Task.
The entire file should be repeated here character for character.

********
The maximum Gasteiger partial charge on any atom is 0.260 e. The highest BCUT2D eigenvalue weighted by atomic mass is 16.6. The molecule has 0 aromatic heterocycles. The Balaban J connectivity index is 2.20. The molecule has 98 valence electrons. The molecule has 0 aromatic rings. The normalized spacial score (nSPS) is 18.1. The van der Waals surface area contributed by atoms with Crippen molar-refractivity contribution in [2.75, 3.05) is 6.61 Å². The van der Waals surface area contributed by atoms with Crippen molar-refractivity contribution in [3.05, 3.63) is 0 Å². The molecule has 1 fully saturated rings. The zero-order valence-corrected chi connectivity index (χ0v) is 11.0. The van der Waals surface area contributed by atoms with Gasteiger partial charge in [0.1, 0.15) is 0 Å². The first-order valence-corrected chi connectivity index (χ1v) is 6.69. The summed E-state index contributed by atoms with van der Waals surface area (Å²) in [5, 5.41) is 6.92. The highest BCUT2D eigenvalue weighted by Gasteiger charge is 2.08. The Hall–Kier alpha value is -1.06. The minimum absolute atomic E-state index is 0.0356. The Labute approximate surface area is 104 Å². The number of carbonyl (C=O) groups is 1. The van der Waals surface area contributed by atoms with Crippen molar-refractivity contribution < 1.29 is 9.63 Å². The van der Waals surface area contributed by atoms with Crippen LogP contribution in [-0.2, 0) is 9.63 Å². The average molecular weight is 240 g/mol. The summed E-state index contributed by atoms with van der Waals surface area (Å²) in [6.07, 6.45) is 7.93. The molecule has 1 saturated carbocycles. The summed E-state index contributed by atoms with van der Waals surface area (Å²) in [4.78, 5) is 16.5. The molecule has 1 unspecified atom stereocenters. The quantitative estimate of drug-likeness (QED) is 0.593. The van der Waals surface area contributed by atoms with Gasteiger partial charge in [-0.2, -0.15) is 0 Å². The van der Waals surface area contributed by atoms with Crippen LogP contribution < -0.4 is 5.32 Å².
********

The maximum Gasteiger partial charge on any atom is 0.260 e. The highest BCUT2D eigenvalue weighted by atomic mass is 16.6. The molecule has 0 aromatic heterocycles. The Balaban J connectivity index is 2.20. The molecule has 98 valence electrons. The molecule has 0 aromatic rings. The normalized spacial score (nSPS) is 18.1. The van der Waals surface area contributed by atoms with Crippen molar-refractivity contribution in [2.75, 3.05) is 6.61 Å². The van der Waals surface area contributed by atoms with Crippen molar-refractivity contribution in [3.05, 3.63) is 0 Å². The molecule has 1 fully saturated rings. The zero-order valence-corrected chi connectivity index (χ0v) is 11.0. The van der Waals surface area contributed by atoms with Gasteiger partial charge in [0.1, 0.15) is 0 Å². The first-order valence-corrected chi connectivity index (χ1v) is 6.69. The summed E-state index contributed by atoms with van der Waals surface area (Å²) in [5, 5.41) is 6.92. The highest BCUT2D eigenvalue weighted by Gasteiger charge is 2.08. The Hall–Kier alpha value is -1.06. The minimum absolute atomic E-state index is 0.0356. The Labute approximate surface area is 104 Å². The number of carbonyl (C=O) groups is 1. The van der Waals surface area contributed by atoms with Crippen molar-refractivity contribution < 1.29 is 9.63 Å². The van der Waals surface area contributed by atoms with Crippen LogP contribution in [-0.2, 0) is 9.63 Å². The average molecular weight is 240 g/mol. The summed E-state index contributed by atoms with van der Waals surface area (Å²) in [6.07, 6.45) is 7.93. The molecule has 1 saturated carbocycles. The summed E-state index contributed by atoms with van der Waals surface area (Å²) in [4.78, 5) is 16.5. The molecule has 1 unspecified atom stereocenters. The quantitative estimate of drug-likeness (QED) is 0.593. The van der Waals surface area contributed by atoms with Gasteiger partial charge in [-0.2, -0.15) is 0 Å². The van der Waals surface area contributed by atoms with Crippen LogP contribution < -0.4 is 5.32 Å².